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China Event: John C. Burnham Lecture in the History of Medicine/Science with William Summers
The University of Ohio presents the John C. Burnham Lecture in the History of Medicine/Science with a presentation by William Summers
"Mandarins, Microbes, and Marmots: The Great Manchurian Plague and Early Disease Ecology"
The epidemic of pneumonic plague that scourged Northeast China in 1910-1911, and which killed over 40 thousand people, was the last major outbreak in the current plague pandemic period. This plague, spread through a China suffering the weakness of the decaying Qing dynasty and the intense international rivalries for access to trade and influence in this part of China. The Manchurian plague was the first opportunity to study epidemic pneumonic plague with the new tools of modern germ theories and laboratory investigations. These investigations into the causes and contexts of the plague represent one of the earliest examples of the ecological approach to epidemic disease.
William C. Summers, Yale University, specializes in the history of science and medicine and the history of Chinese science and medicine. Summers has done extensive research on Chinese public health and medicine, publishing articles on historic parallels between Chinse and Western medical development, Chinese government medical policy, and acupuncture.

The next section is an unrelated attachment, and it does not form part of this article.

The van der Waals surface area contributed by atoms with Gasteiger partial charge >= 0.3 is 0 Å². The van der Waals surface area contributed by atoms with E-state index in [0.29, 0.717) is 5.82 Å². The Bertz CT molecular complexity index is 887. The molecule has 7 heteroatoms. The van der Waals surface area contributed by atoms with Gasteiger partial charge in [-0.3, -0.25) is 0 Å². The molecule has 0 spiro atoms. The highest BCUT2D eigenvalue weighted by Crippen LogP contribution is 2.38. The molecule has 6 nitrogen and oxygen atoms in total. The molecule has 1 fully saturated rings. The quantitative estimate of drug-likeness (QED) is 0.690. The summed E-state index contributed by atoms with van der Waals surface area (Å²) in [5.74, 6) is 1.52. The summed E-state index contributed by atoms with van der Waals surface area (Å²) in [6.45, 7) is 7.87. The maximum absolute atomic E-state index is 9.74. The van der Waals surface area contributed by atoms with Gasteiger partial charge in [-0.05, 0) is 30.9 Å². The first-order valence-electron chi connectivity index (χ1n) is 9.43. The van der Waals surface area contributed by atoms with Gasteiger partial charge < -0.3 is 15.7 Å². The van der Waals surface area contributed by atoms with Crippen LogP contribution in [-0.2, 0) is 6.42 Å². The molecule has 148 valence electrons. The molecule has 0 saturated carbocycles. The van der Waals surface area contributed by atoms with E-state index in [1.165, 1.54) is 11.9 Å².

Additional information: 614-292-3001
Sponsor: Department of History
Outside the Box [Office], USC U.S.-China Institute, and MTV Documentary Films present a Live Q&A with Writer/Director/Producer Hao Wu discussing his new documentary film 76 DAYS. Everyone who registers for the webinar will be sent a link to view the film 48 hours prior to the Q&A.
David Shambaugh speaks on his new book focusing on the United States and China in one of the world's most dynamic regions.